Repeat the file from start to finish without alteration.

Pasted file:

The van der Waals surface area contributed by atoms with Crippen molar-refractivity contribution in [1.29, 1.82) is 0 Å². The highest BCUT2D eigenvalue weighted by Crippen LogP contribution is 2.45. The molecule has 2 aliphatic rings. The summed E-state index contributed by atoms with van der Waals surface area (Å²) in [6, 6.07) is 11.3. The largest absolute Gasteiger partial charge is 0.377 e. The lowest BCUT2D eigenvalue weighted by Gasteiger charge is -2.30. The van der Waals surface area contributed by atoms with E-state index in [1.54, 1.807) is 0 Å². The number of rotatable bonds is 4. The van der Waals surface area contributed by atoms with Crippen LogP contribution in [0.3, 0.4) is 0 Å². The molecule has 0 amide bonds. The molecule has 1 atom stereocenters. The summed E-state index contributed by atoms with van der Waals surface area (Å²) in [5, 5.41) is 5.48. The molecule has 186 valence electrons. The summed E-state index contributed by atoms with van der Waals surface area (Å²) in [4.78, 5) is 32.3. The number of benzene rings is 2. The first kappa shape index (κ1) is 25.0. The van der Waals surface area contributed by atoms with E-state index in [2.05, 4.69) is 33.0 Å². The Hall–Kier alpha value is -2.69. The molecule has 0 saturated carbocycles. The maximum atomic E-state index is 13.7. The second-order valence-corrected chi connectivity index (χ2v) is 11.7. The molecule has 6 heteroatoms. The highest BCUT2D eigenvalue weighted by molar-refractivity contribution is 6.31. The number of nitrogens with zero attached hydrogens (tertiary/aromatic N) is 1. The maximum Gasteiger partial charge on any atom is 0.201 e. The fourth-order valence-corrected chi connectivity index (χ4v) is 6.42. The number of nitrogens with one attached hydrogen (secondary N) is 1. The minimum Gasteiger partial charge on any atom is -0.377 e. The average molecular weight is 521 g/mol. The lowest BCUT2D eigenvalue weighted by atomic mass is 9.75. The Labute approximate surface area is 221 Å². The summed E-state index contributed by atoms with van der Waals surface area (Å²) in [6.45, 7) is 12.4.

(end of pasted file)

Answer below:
The van der Waals surface area contributed by atoms with Crippen molar-refractivity contribution in [1.29, 1.82) is 0 Å². The highest BCUT2D eigenvalue weighted by Crippen LogP contribution is 2.45. The molecule has 2 aliphatic rings. The summed E-state index contributed by atoms with van der Waals surface area (Å²) in [6, 6.07) is 11.3. The largest absolute Gasteiger partial charge is 0.377 e. The lowest BCUT2D eigenvalue weighted by Gasteiger charge is -2.30. The van der Waals surface area contributed by atoms with E-state index in [1.54, 1.807) is 0 Å². The number of rotatable bonds is 4. The van der Waals surface area contributed by atoms with Crippen LogP contribution in [0.3, 0.4) is 0 Å². The molecule has 0 amide bonds. The molecule has 1 atom stereocenters. The summed E-state index contributed by atoms with van der Waals surface area (Å²) in [5, 5.41) is 5.48. The molecule has 186 valence electrons. The summed E-state index contributed by atoms with van der Waals surface area (Å²) in [4.78, 5) is 32.3. The number of benzene rings is 2. The first kappa shape index (κ1) is 25.0. The van der Waals surface area contributed by atoms with E-state index in [2.05, 4.69) is 33.0 Å². The Hall–Kier alpha value is -2.69. The molecule has 0 saturated carbocycles. The maximum atomic E-state index is 13.7. The second-order valence-corrected chi connectivity index (χ2v) is 11.7. The molecule has 6 heteroatoms. The highest BCUT2D eigenvalue weighted by molar-refractivity contribution is 6.31. The number of nitrogens with zero attached hydrogens (tertiary/aromatic N) is 1. The maximum Gasteiger partial charge on any atom is 0.201 e. The fourth-order valence-corrected chi connectivity index (χ4v) is 6.42. The number of nitrogens with one attached hydrogen (secondary N) is 1. The minimum Gasteiger partial charge on any atom is -0.377 e. The average molecular weight is 521 g/mol. The lowest BCUT2D eigenvalue weighted by atomic mass is 9.75. The Labute approximate surface area is 221 Å². The summed E-state index contributed by atoms with van der Waals surface area (Å²) in [6.45, 7) is 12.4.